Now, when it comes to the state, the government should consider all law-abiding citizens to have equal value. But we’re not talking about the state making a determination. This scenario has only me and the burglar. I don’t care what how the government values his life, just like I don’t care about his mother’s opinion.

          Now, none of this is to say that any life is without value entirely.

  10. The Progressive mind MUST side with the burglar, because you see, he is doing exactly what those politicians are doing to the rest of us – he is stealing their wealth at gun point. The fact that they hire thugs to do it for them changes nothing. They feel their dainty hands are clean if they steal removed from the direct assault, by corrupt law, and use of hirelings. However make no mistake. They can excuse theft in their minds and go to bed at night untroubled by a bad conscience. They define themselves as righteous no matter what they do, and by necessity must define you as evil and in error for wanting to resist.

    • Harold Ancell

      It goes further than that. In a new variation of the old theme of the upper and lower class joining against the middle, in anarcho-tyranny criminals are allowed a certain degree of predation on the mostly unarmed, or not legally, or not legally allowed to use them in self-defense, as has been true in the U.K. for decades. It becomes a matter of life or death to vote correctly, else your neighborhood will lost its police protection. Blair did that to the rural U.K. (withdrew 2/3rds? of the police), and I think other some areas, although he was most explicit about his desire to destroy rural society. When I was living in Arlington, Virginia I heard this happened in D.C., although that’s not well documented.

      One area where federalism wins big, we in the US don’t have a centrally controlled police force that can be withdrawn at whim.

      • Clark E Myers

        The U.S. does have cities in which the police powers will write off an expanding area of the central city to make resources available. Those resources are then used to protect the perimeter against the central city.

        • Birthday girl

          Please tell more about this. Is it assumed that the wealthy have moved to the outlying areas and the central city contains only those to be defended AGAINST? As in contrast to the European model of the wealthy remaining in the central city and the suburbs being for the poor/immigrants/etc and circle the wagons to defend the wealthy/privileged a la the old-time castle/fortress? Or are you talking about something else?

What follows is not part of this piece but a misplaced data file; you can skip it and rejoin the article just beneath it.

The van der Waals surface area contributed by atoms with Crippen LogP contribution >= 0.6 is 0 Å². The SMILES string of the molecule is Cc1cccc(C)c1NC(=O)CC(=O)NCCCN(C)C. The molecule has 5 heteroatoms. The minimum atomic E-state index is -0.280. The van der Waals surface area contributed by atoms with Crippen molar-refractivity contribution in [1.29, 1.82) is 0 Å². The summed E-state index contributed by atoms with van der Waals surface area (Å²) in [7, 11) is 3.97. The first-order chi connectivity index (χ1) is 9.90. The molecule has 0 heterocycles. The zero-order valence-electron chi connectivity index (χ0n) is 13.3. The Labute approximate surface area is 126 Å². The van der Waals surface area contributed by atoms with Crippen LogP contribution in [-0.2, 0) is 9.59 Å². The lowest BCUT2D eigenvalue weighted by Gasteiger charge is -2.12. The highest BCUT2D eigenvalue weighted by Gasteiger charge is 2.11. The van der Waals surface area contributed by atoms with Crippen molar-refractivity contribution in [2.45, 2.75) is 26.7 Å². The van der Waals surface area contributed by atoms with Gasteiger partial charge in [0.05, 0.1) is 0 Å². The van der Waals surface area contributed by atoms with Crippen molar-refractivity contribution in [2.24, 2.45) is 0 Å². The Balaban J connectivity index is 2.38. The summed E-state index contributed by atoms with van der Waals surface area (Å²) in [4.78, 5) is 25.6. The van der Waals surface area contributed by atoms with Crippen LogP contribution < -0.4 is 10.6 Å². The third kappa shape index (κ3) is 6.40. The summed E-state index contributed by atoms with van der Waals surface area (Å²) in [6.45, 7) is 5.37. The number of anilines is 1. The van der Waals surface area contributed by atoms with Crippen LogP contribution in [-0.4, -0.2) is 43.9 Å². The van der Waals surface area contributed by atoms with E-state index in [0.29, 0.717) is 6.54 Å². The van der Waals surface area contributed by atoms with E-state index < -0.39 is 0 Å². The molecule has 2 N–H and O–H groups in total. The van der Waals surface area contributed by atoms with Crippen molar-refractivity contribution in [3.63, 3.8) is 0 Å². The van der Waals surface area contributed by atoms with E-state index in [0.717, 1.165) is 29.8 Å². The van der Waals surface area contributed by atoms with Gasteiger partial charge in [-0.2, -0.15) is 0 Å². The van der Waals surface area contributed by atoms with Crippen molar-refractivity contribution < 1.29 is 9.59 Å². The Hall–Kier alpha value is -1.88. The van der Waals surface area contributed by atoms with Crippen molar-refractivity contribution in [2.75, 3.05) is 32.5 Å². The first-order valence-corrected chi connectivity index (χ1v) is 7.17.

• Clark E Myers

            No assumptions just fact but perhaps a poor choice of language in central city though true in the specific instances – the general model for a city is a target of bulls eye and rings with residents balancing distance from the center and other factors so that each ring is nominally homogenous but distinct from rings closer or farther from the city center.

            In reality take a city like Denver as likely to be familiar to most readers. The oldest neighborhood is Sunnyside in the bend of I-70 and I-25 and a walk around the neighborhood will show most doors and windows barred and grilled. Sunnyside is north and west of the city center taking argumendo Civic Center Park as a center. The housing south and east at about the same distance getting over toward the Cherry Creek Shopping Center the residential pattern is quite different for a failure of the target model by strict distance. Sunnyside is on the verge of gentrification with subsidized senior housing taking over whole blocks but with lots of security and RFID.

            Be that as it may the example I had in mind was Chicago where in recent times the University of Chicago area was protected at the expense of surrounding communities especially to the south and west. The Back of the Yards was once protected with a line drawn well east of Ashland then the line was eventually moved west toward Western and so it goes. These examples are not particularly current. Notice too Russia has used a system of criminal attacks on the population to justify repressive rule under the Czars and the Commissars – word for the system starts with an S as I recall but it’s not coming for an SF reference see the series of shorts about the great steam locomotive in Pournelle’s anthology series.

  11. “(A lot of mentally ill drug users just want to sit in a corner and talk to the lizards because they’re awesome and stuff. The ones who get violent are inherently very dangerous.)”

    The guy talking to lizards and unicorns is a harmless acidhead or peyote eater.
    It’s the meth freaks you have to look out for. Guess which drugs are most common these days – bath salts anyone?

    Back in the day everyone knew “speed kills”.

    • Note: the famous “bath salt zombie” guy turned out to have nothing in his system but high levels of THC.